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Catch me if you can: Two new species of moth from the Russian Far East

April 16, 2013
Pensoft Publishers
Showing a range of peculiar habits and difficult to be discovered and collected, Ypsolophid moths present an exciting catch for scientists. Russian entomologists have discovered and described two species of these engaging moths, coming from the southernmost areas of the Russian Far East.

Top: This image shows Ypsolopha straminella one of the newly described species. Bottom: This image shows Ypsolopha blandella in pose of rest.
Credit: Top: M. Ponomarenko (Vladivostok) / Bottom: Yu. Semeikin (Vladivostok)

Ypsolophid moths are a peculiar group of Lepidoptera that attracts attention with their strange preference for a pose of rest. To take a break adult Ypsolophids like to go bottom up with antennae stretched forward. The larvae of these quirky species live and feed in webs they form on the leaves, buds and twigs of plants. When they are ready to pupate they produce a cocoon like cradle attached to the host plant.

This bizarre group of moths is also particularly hard to catch. The standard methods for collecting adults, usually comprising of breeding them from larvae or attracting the adults by light, both work rarely in the case of Ypsolophids. The larvae of most species usually live solitary on host plant and are hard to find in nature and unlike most flying insects, adults of many species fly on light infrequently. Thus the collecting of specimens from this group is big event for entomologists, especially if the species caught turns out to be unknown for science. Russian scientists have had the rare luck to catch and describe two new species of ypsolophid moths from the south regions of the Russian Far East. The study was published in the open access journal ZooKeys.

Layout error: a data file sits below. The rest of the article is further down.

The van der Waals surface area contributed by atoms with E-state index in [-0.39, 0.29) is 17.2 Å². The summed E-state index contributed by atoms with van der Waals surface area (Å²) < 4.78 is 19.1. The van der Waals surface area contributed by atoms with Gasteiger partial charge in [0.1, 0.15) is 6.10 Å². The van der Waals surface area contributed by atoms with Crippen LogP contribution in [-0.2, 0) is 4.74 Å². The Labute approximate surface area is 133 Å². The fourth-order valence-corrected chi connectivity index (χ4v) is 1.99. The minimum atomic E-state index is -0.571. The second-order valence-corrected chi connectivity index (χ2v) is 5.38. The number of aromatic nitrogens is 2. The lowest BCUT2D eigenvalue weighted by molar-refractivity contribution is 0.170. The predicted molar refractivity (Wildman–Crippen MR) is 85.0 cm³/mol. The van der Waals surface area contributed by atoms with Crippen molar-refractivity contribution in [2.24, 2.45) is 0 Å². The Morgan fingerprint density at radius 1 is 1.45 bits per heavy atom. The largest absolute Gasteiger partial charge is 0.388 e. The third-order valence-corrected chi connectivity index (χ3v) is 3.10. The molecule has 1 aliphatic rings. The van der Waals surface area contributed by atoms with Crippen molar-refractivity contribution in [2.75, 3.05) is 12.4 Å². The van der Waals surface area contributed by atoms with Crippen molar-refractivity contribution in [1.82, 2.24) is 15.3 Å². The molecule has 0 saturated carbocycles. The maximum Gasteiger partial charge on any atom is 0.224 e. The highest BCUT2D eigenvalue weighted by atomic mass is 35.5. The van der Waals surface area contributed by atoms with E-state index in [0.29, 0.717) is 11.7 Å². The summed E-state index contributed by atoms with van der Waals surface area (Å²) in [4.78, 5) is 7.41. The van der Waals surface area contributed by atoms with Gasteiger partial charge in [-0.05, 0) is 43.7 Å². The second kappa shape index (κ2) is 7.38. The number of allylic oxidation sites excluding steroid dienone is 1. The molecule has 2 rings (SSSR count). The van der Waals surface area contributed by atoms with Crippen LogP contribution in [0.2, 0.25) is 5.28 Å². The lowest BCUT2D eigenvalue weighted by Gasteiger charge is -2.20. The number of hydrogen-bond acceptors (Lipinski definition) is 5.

Being thermophilic, Ypsolophid moths represent a group that has a propensity for relatively higher temperature of the southern regions of the Russian Far East. During last decade the number of known species from Russian Far East has been more than twice increased. Including the species described in this paper, they reached the number of 30 species, which makes for a fourth of all known Ypsolophids worldwide.

"Faunistic studies are not only a whim! Exploring species diversity is a task with ecological repercussions on a local, and global scales," explains Dr. Ponomarenko, Institute of Biology and Soil Science, Far Eastern Branch of Russian Academy of Science. "Studying the species diversity in East Asia as a whole and in the Far East of Russia in particular is an important endeavour. Faunistic investigations are only the first step in a long row of scientific tasks towards forming a primary database for further theoretical reconstructions and conclusions for the benefit of biodiversity conservation and species preservation."

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Journal Reference:

  1. Margarita Ponomarenko, Yuliya N. Zinchenko. New taxonomic data on the genus Ypsolopha Latreille (Lepidoptera, Ypsolophidae) with descriptions of two new species from the Russian Far East. ZooKeys, 2013; 289 (0): 25 DOI: 10.3897/zookeys.289.3905

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